Metals Science Research and Consulting


by Dr. Stan T. Mandziej

 

Accelerated creep test


“The creep of steels and welds is a form of plastic deformation, causing at elevated temperature transformation of microstructure and decrease of strength, leading to rupture”. (R.W.K. Honeycombe: The Plastic Deformation of Metals. London, E. Arnold Publ, 1984).

“The problem of defining creep mechanisms, even in single crystals, is still far from accomplished”. (R.E Reed-Hill & R. Abbaschian: Physical Metallurgy Principles, Boston, PWS-KENT, 1992).

 

 




Creep voids form preferentially at boundaries of grains in which evidences of oriented slip occur. On walls of creep voids z-shaped features appear.

 






Crept steel, when fractured at low temperature, reveals on surfaces of larger creep cracks characteristic pattern of crisscrossing parallel lines.

 




In the second stage of creep, in the substructure of steel dominate parallel arrays of  a/2<111> screw dislocations, often gliding on perpendicular {110} planes.

This correlates with the above fracture.

 



So the most probable micro-mechanism of the creep crack formation is by piling-up the dislocations to form the voids and then coalescence of the voids.

 

To reproduce the sequence of microstructural events during creep, a thermal-mechanical fatigue procedure was developed on Gleeble physical simulator. The procedure was initially intended to generate data of creep strength and creep life for weld metals and weld joint HAZs, which in general are non available.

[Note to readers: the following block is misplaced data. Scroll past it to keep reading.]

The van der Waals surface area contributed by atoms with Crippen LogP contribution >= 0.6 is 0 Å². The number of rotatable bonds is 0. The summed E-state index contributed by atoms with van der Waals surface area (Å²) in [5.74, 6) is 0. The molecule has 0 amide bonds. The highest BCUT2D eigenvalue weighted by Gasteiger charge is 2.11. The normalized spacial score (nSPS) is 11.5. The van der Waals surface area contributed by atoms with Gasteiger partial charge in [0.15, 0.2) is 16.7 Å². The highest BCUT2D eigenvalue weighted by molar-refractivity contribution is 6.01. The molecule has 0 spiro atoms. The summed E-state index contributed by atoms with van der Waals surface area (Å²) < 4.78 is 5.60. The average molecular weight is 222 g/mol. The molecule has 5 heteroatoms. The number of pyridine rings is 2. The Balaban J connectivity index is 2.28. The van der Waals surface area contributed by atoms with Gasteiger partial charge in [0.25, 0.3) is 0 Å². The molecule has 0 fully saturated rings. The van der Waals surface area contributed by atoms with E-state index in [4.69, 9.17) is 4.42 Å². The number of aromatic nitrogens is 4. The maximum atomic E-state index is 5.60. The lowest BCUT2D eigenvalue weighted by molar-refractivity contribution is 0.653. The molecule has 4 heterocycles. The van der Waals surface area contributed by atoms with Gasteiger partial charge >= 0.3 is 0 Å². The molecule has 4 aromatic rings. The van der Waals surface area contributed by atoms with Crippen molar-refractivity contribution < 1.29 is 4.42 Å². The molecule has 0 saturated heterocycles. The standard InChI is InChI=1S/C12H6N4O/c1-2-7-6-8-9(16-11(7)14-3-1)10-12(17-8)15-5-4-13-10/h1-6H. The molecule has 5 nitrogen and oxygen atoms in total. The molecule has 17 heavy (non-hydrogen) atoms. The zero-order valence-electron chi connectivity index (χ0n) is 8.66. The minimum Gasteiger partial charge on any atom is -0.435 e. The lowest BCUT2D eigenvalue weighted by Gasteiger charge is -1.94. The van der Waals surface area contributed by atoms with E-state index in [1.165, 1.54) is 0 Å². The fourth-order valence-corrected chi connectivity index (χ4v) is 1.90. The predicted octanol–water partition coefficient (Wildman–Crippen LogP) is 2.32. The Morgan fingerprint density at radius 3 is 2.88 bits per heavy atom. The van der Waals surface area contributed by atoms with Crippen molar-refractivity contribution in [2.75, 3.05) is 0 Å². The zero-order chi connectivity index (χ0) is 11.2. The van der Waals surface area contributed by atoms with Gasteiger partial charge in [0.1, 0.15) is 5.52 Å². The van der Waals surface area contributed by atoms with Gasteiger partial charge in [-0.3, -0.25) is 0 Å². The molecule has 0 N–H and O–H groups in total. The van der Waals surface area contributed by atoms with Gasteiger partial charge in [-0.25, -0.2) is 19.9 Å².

Samples for the ACTest and their mounting in Gleeble’s pocket-jaws assembly.

 

A sample after the test and crack in the middle of it; then uniformly-heated zone (UHZ) and transient zone (TZ) in the tested sample; the TZ is 1.0—1.5 mm wide, depending on grade of steel and span between the mounting "cold" copper jaws.

 

A result of the ACTest: strain-time graph; duration of test about 6 hours.

Recorded on Gleeble stress-time and strain-time data allow to calculate the creep lifetime of tested material, in particular of  weld metal or heat-affected zone of the base metal.

 

Crisscrossing a/2<111> screw dislocations, at half-life in ACT, representative to the second stage of creep (left picture) and the surface of ACT fracture (etched) with visible steps created by piled-up dislocations (right picture). 

 


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Full article related to this subject, entitled: 
 "Physical  Background and Simulation of Creep in Steels" 
is available from: amatemlab@gmail.com, upon request. 

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The procedure of evaluating creep lifetime from the Gleeble data is proprietary of A.M.A.